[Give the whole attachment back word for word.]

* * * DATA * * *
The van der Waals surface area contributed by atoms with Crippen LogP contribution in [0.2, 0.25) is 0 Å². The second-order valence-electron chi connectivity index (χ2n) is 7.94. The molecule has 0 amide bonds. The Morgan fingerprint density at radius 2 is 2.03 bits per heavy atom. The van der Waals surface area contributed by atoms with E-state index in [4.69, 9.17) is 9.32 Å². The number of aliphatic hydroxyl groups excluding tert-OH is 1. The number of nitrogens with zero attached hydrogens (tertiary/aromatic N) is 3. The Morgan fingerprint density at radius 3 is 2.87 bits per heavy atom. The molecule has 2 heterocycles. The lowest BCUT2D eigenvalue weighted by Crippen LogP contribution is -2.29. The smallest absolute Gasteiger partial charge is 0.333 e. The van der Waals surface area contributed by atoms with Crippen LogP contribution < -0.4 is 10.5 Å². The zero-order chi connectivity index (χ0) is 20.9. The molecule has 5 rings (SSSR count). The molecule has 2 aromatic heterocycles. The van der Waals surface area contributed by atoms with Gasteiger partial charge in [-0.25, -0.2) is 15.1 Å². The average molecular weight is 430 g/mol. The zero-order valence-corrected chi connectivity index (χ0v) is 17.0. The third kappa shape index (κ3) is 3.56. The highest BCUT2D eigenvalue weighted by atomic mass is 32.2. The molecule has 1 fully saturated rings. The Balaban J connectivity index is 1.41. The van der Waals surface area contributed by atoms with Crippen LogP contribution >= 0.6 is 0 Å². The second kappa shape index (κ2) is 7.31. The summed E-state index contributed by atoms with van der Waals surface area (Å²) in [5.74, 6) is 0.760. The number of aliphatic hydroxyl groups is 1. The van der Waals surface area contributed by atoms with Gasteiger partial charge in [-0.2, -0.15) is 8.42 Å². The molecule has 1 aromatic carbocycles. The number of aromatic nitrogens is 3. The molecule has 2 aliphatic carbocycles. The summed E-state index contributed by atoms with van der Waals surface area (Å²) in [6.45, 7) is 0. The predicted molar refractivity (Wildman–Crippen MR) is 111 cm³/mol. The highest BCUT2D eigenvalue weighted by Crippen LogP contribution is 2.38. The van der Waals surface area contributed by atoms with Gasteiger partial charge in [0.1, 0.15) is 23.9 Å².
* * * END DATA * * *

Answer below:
The van der Waals surface area contributed by atoms with Crippen LogP contribution in [0.2, 0.25) is 0 Å². The second-order valence-electron chi connectivity index (χ2n) is 7.94. The molecule has 0 amide bonds. The Morgan fingerprint density at radius 2 is 2.03 bits per heavy atom. The van der Waals surface area contributed by atoms with E-state index in [4.69, 9.17) is 9.32 Å². The number of aliphatic hydroxyl groups excluding tert-OH is 1. The number of nitrogens with zero attached hydrogens (tertiary/aromatic N) is 3. The Morgan fingerprint density at radius 3 is 2.87 bits per heavy atom. The molecule has 2 heterocycles. The lowest BCUT2D eigenvalue weighted by Crippen LogP contribution is -2.29. The smallest absolute Gasteiger partial charge is 0.333 e. The van der Waals surface area contributed by atoms with Crippen LogP contribution < -0.4 is 10.5 Å². The zero-order chi connectivity index (χ0) is 20.9. The molecule has 5 rings (SSSR count). The molecule has 2 aromatic heterocycles. The van der Waals surface area contributed by atoms with Gasteiger partial charge in [-0.25, -0.2) is 15.1 Å². The average molecular weight is 430 g/mol. The zero-order valence-corrected chi connectivity index (χ0v) is 17.0. The third kappa shape index (κ3) is 3.56. The highest BCUT2D eigenvalue weighted by atomic mass is 32.2. The molecule has 1 fully saturated rings. The Balaban J connectivity index is 1.41. The van der Waals surface area contributed by atoms with Crippen LogP contribution >= 0.6 is 0 Å². The second kappa shape index (κ2) is 7.31. The summed E-state index contributed by atoms with van der Waals surface area (Å²) in [5.74, 6) is 0.760. The number of aliphatic hydroxyl groups is 1. The van der Waals surface area contributed by atoms with Gasteiger partial charge in [-0.2, -0.15) is 8.42 Å². The molecule has 1 aromatic carbocycles. The number of aromatic nitrogens is 3. The molecule has 2 aliphatic carbocycles. The summed E-state index contributed by atoms with van der Waals surface area (Å²) in [6.45, 7) is 0. The predicted molar refractivity (Wildman–Crippen MR) is 111 cm³/mol. The highest BCUT2D eigenvalue weighted by Crippen LogP contribution is 2.38. The van der Waals surface area contributed by atoms with Gasteiger partial charge in [0.1, 0.15) is 23.9 Å².